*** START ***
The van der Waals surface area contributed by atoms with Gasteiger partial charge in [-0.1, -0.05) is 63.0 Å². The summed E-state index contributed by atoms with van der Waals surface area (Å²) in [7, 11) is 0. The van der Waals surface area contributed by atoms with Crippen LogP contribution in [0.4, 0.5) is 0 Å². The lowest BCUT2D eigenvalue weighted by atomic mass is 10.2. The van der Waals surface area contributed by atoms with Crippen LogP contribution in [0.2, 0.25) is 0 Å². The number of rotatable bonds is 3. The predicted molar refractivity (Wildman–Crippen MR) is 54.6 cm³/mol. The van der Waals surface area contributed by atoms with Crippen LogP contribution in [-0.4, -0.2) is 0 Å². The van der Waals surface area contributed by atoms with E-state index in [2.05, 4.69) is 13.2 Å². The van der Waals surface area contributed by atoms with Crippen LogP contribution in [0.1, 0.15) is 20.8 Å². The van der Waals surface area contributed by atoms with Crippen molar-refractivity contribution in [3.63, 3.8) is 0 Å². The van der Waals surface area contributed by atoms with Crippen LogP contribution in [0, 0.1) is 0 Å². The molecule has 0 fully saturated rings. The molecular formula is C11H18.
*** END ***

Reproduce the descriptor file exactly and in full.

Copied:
The van der Waals surface area contributed by atoms with Gasteiger partial charge in [-0.1, -0.05) is 63.0 Å². The summed E-state index contributed by atoms with van der Waals surface area (Å²) in [7, 11) is 0. The van der Waals surface area contributed by atoms with Crippen LogP contribution in [0.4, 0.5) is 0 Å². The lowest BCUT2D eigenvalue weighted by atomic mass is 10.2. The van der Waals surface area contributed by atoms with Crippen LogP contribution in [0.2, 0.25) is 0 Å². The number of rotatable bonds is 3. The predicted molar refractivity (Wildman–Crippen MR) is 54.6 cm³/mol. The van der Waals surface area contributed by atoms with Crippen LogP contribution in [-0.4, -0.2) is 0 Å². The van der Waals surface area contributed by atoms with E-state index in [2.05, 4.69) is 13.2 Å². The van der Waals surface area contributed by atoms with Crippen LogP contribution in [0.1, 0.15) is 20.8 Å². The van der Waals surface area contributed by atoms with Crippen molar-refractivity contribution in [3.63, 3.8) is 0 Å². The van der Waals surface area contributed by atoms with Crippen LogP contribution in [0, 0.1) is 0 Å². The molecule has 0 fully saturated rings. The molecular formula is C11H18.